Lamu Cultural Festival: Keeping Swahili Culture Alive
Crowds gather on either side of the street, straining their necks to see the spectacle at the end of the road. The crowd is a mix of tourists and locals, western clothing woven in with people wearing traditional clothing. The men are dressed in ‘Shukas’ a long white gown that lightly grazes their ankles, and the women aredressed in ‘Bui Bui,’ also known as veils. There is a sense of excitement and anticipation in the air. Then suddenly, there are sounds of hooves hitting the street. The crowd watches as riders on donkeys come thundering down the road, the riders' faces scrunched up in determination. The crowd cheers on their favorites, some of those cheers turning to groans when they see their favorites falling behind. No matter who won the race, however, the Donkey race is a staple activity of the Lamu Cultural Festival and an example of how Lamu’s culture and traditions have prevailed.
So where exactly is Lamu? What is the Lamu Cultural Festival you ask? Well, keep on reading to find out more.
Lamu is an island off the shore of Kenya and is around 500 miles from Mombassa. Lamu is part of the Lamu Archipelago which consists of the islands Lamu, Pate, Manda, Kiwayu, and Manda Toto. Lamu Island is one of the larger Islands and Lamu Town on Lamu Island is one of Kenya's oldest continually inhabited towns and also considered one of the earliest Swahili settlements. Lamu Old Town was declared a World Heritage Site in 2001. Lamu Old Town hosts the Lamu Cultural Festival and is a reflection of a 700-year history, with its architecture and culture showing Swahili, European, Asian, and Persian influence. Most of the town has narrow streets, while the buildings are mostly built from magnificent stone. According to UNESCO, “This labyrinth street pattern has its origins in Arab traditions of land distribution and urban development. It is also defined by clusters of dwellings divided into a number of small wards (mitaa).” Lamu is majority Muslim and is a cradle of Islamic and Swahili Civilization. It has been an attraction for many scholars in Islamic and Swahili Culture since the 19th century.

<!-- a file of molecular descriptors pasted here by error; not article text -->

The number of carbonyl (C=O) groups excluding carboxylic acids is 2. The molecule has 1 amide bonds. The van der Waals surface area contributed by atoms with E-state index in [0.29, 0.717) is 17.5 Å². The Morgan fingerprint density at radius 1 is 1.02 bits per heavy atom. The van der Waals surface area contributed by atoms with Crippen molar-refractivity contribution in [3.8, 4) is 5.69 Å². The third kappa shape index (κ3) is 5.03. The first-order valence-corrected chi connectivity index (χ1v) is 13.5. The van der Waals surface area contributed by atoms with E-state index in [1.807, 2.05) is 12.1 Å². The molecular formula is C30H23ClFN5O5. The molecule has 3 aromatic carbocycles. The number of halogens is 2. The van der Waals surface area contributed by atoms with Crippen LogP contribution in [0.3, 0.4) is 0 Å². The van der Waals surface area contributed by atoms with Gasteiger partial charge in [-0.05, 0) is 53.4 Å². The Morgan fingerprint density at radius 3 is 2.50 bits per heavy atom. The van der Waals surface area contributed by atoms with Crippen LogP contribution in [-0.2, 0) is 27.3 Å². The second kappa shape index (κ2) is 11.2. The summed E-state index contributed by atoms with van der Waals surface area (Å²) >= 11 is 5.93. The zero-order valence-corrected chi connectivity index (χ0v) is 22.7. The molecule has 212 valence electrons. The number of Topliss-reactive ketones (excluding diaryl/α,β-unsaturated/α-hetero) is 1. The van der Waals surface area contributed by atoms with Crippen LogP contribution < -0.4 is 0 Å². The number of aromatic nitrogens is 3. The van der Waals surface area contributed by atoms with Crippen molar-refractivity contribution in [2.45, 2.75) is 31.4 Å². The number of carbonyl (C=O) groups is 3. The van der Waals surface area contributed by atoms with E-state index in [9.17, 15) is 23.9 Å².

Lamu's rich culture and preservation of traditional Swahili life is the essence of the Lamu Cultural Festival. It is held every year in November and is a three-day affair. It attracts people from far and beyond for a chance to take part in activities that date back centuries. Activities such as traditional henna painting, poetry, traditional dancing, Dhow sailing, Competitive Boa games, and donkey races are popular.
Henna designs are a big part of Swahili culture. The Henna is a mix of water, powdered leaf, and juice from unripe lemons. Women from Lamu often paint beautiful swirling patterns on their hands and feet with a fine twig. It takes about 5-6 applications for the Henna to set. Henna is a staple in the Lamu Cultural Festival.
Photo Credit: Margot Kiser:Flickr Photos
Dhow Sailing is one of the highlights of the Cultural Festival. Dhow boats are one of the main ways people get around. These ancient boats stretch back into Lamu’s history and culture. Dhow boats have been used for fishing for centuries, their slanting triangular sails are a familiar sight in the water. Dhow Sailing racing rules in the Cultural Festival are simple. The first Dhow that crosses the finish line wins. Yet, it takes years of skill and determination to win the race. The best Dhows take part in the race, putting the sailers skills to the test as they have to weave around buoys to win.
Photo Credit:Rodrigo: Flickr Photos
Traditional Music &Dance
Taarab music is popular in Tanzania and Kenya and will more often be performed by women throughout the whole day. Men often perform 'Kirumbizi', a dance in which they use long heavy sticks. ' Hanzua' (sword dance) are also popular dances performed by the men. Poetry is a vital way to keep the oral story of the Swahili alive. Swahili Poetry is called 'Ushairi', and most often will be performed during the festival.
Donkeys are the primary way people get around in Lamu, as the narrow streets make it very difficult for cars. The Donkey race is one of the most anticipated parts of the Cultural Festival. Donkey riders train for almost a year in preparation for the Festival.
Photo Credit: Xiaojun Deng:Flickr Photos
These are only some of the activities that take place during the Cultural Festival. The cultural festival showcases traditional craft and embroidery. In addition, Boa which is considered one of the oldest board games is played competitively during the day. Food is another vital aspect of the cultural festival. Traditional foods such as 'Kiamati', which are crispy dumplings made from flour and dipped in sweet sugary syrup, and 'Viazi Karai' a popular snack made from deep-fried potato and seasoned with a blend of spices, give a glimpse into the everyday food and culture of Lamu.
Lamu Cultural Festival is a celebration of its people, its traditions, and its food. It is a chance for the diversity of the Archipelago to be put on full display. Lamu Cultural Festival is a blend of embracing the future and keeping traditions alive.